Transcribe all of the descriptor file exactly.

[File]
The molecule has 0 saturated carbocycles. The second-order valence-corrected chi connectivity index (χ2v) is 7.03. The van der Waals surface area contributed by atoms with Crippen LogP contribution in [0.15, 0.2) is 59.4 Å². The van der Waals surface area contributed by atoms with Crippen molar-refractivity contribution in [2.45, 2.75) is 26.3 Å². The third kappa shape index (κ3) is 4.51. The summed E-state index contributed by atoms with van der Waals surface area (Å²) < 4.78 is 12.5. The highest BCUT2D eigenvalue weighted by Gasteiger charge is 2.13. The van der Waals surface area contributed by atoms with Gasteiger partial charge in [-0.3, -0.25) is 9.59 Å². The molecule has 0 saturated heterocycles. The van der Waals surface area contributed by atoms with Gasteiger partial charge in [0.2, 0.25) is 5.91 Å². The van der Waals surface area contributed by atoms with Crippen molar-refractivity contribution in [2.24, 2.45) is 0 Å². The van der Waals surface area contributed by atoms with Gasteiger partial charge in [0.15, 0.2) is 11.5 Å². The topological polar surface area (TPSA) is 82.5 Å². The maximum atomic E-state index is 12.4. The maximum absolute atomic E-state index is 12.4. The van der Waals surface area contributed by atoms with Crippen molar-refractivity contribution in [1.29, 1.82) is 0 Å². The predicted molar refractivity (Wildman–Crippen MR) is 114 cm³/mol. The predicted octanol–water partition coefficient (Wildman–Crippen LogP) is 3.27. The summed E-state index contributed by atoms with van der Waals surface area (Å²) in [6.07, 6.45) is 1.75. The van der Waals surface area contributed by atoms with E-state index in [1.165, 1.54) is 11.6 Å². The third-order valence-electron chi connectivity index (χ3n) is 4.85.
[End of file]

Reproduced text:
The molecule has 0 saturated carbocycles. The second-order valence-corrected chi connectivity index (χ2v) is 7.03. The van der Waals surface area contributed by atoms with Crippen LogP contribution in [0.15, 0.2) is 59.4 Å². The van der Waals surface area contributed by atoms with Crippen molar-refractivity contribution in [2.45, 2.75) is 26.3 Å². The third kappa shape index (κ3) is 4.51. The summed E-state index contributed by atoms with van der Waals surface area (Å²) < 4.78 is 12.5. The highest BCUT2D eigenvalue weighted by Gasteiger charge is 2.13. The van der Waals surface area contributed by atoms with Gasteiger partial charge in [-0.3, -0.25) is 9.59 Å². The molecule has 0 saturated heterocycles. The van der Waals surface area contributed by atoms with Gasteiger partial charge in [0.2, 0.25) is 5.91 Å². The van der Waals surface area contributed by atoms with Crippen molar-refractivity contribution in [2.24, 2.45) is 0 Å². The van der Waals surface area contributed by atoms with Gasteiger partial charge in [0.15, 0.2) is 11.5 Å². The topological polar surface area (TPSA) is 82.5 Å². The maximum atomic E-state index is 12.4. The maximum absolute atomic E-state index is 12.4. The van der Waals surface area contributed by atoms with Crippen molar-refractivity contribution in [1.29, 1.82) is 0 Å². The predicted molar refractivity (Wildman–Crippen MR) is 114 cm³/mol. The predicted octanol–water partition coefficient (Wildman–Crippen LogP) is 3.27. The summed E-state index contributed by atoms with van der Waals surface area (Å²) in [6.07, 6.45) is 1.75. The van der Waals surface area contributed by atoms with E-state index in [1.165, 1.54) is 11.6 Å². The third-order valence-electron chi connectivity index (χ3n) is 4.85.